How to regain our freedom? She suggests something similar to St. Paul in Roman 7. It’s only the tender, pure, straightforward love of God revealed in Christ that can rescue us from the slavery of sins. We need to be a manly man who advances courageously to the battlefield. We must run to Christ crucified like a fearful child running to his mother’s arm. If we run our life on the grace of God, then we will become truly free. In her words, “if you want to be relieved of your burdens and infirmities, keep your eyes on the slain lamb so that the fire of his charity may warm your heart and soul”.

Catherine’s second master idea is self-knowledge. There are 2 sides in the journey to self-discovery. On one hand, we are made in the image and likeness of God and redeemed by Christ. This is our grandeur and dignity. This makes us a little less than the angels. On the other hand, she discovers there is an ugly, stubborn, weak, stunted, and wretched side to us. we come to this clear-eyed discovery only by gazing both within ourselves and above and beyond ourselves i.e. into “the gentle mirror of God”. so, we are the middle between greatness and nothingness, earthly and heavenly, light and darkness, the angels and the beasts. Catherine understands this perfectly when God spoke to her thus, “do you know who you are and who I am?… You are she who is not and I am He who is”. This is true for all of us. That means just like “a nothing” cannot achieve anything, we – a nothing—cannot accomplish without utterly depending on God. as Catherine puts it,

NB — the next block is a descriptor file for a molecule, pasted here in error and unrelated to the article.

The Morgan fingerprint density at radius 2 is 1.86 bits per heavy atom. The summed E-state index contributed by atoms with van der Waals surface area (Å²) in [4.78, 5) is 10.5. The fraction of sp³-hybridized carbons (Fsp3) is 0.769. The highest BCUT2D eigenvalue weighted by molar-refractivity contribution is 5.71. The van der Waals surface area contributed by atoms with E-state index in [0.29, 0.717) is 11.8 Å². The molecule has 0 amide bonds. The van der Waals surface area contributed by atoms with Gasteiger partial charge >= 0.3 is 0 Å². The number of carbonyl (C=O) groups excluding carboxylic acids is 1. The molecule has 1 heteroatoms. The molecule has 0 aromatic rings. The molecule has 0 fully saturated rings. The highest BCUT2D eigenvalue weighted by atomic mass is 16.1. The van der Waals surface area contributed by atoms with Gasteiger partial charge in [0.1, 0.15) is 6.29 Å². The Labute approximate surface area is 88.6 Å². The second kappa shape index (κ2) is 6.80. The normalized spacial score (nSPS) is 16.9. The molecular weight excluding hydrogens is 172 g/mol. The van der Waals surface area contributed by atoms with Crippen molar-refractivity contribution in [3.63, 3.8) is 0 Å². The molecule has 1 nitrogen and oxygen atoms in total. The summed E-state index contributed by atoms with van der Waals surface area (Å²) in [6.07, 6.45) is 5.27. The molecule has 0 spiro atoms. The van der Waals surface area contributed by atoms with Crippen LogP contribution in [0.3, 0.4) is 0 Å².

“I am a foolish and wretched creature while you are supreme goodness. I am death and you are life. I am darkness and you are light. I am ignorance and you are wisdom. You are infinite and I am finite. I am sick and you are the doctor. I am a weak sinner who has never loved you [as you deserve].”